People in Pakistan have raised concerns over the ruling coalition's 'draconian laws' as they reflect on how such strict actions by the Pakistan Democratic Movement (PDM) restrict civil liberties and free speech, according to Dawn.
Baloch Republican Party Germany organized a protest in Dortmund against Pakistan Army’s atrocities.
Atrocities against the Baloch people have reached new heights in recent months. People’s life in Balochistan is tightly controlled by the Pakistan Army. To keep the area and inhabitants under control, the Army has enacted its own laws. The situation is identical in practically all of Balochistan’s districts.
Security forces are depriving Baloch people of their basic rights and torturing them. All male district members over the age of 12 are questioned once or twice a week at the local Military Camp. According to the army’s rules, it’s a requirement.
Locals in certain regions of Balochistan are not even permitted to hold funerals without the permission of the military. Even going to a nearby town to buy household supplies requires clearance from the Army.
Taking to Twitter, Voice for Peace and Justice tweeted, “Baloch Republican Party Germany protested in Dortmund against the human rights violations in #Balochistan where Pak Army is crossing every limit of atrocities. People of Balochistan are being deprived of every basic right & are being tortured by the security agencies.”
The number of people who have disappeared in Balochistan has recently grown. According to Pakistan’s vernacular media, Feroz Balocha was abducted by Pakistani security forces on May 11.
According to local media reports, activists from Balochistan province are among the ‘missing.’ Baloch ‘nationalists’ have formed a slew of organisations to protest the state over civil rights restrictions and the China Pakistan Economic Corridor (CPEC) projects, which they claim rob Balochs of natural resources while providing few jobs.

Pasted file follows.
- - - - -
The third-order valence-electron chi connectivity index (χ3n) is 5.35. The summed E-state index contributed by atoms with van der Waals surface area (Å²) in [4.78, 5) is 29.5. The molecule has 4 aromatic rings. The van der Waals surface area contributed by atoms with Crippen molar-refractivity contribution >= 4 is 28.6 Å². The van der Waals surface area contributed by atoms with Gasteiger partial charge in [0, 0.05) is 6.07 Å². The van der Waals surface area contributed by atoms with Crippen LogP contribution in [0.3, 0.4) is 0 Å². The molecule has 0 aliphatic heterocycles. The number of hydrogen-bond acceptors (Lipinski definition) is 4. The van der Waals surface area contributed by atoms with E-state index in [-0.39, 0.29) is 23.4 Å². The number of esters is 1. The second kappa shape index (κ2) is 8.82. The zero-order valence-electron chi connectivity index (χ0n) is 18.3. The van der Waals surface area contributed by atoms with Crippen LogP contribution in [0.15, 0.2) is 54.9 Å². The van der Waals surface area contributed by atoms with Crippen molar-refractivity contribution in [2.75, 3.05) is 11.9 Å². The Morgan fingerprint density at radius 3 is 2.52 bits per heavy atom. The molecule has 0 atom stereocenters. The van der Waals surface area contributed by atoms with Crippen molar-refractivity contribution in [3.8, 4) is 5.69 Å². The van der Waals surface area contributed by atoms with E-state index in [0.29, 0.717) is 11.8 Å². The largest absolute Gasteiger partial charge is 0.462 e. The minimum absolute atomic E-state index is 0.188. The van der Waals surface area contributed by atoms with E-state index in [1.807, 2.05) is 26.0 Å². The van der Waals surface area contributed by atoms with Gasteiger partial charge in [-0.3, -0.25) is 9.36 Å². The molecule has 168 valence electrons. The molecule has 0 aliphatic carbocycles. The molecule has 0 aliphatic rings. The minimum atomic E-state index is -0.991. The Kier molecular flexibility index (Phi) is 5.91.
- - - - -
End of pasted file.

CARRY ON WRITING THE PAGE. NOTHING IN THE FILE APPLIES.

The panel received 3,000 cases of such disappearances, according to Amnesty International. Since its creation, the Commission has received 7,000 cases of forced disappearance, with roughly 5,000 of those cases handled by 2021.
The practice of forced disappearance in Pakistan began during the Musharraf administration (1999–2008), but it has continued under succeeding governments.
People have expressed their displeasure and protested, but their appeals have gone unheeded. Baloch students live in constant fear of being kidnapped, tortured, and killed, whether they are in Balochistan or elsewhere in Pakistan. They are not allowed to roam freely or participate in typical activities like other students.
According to the think tank, harassment, killing, enforced disappearance, and torture by Pakistani security forces have pushed Baloch people to the point where even educated women are resorting to a unique form of protest, including suicide bombing, which is haram in Islam.
The Pakistan Army is capable of killing Balochs but not of healing their wounds. With all of this, one thing is clear: the pain and suffering that Baloch people face in Pakistan will not be lessened, especially given the ongoing pattern of torture and harassment of many innocent Balochs.
(Inputs from IANS)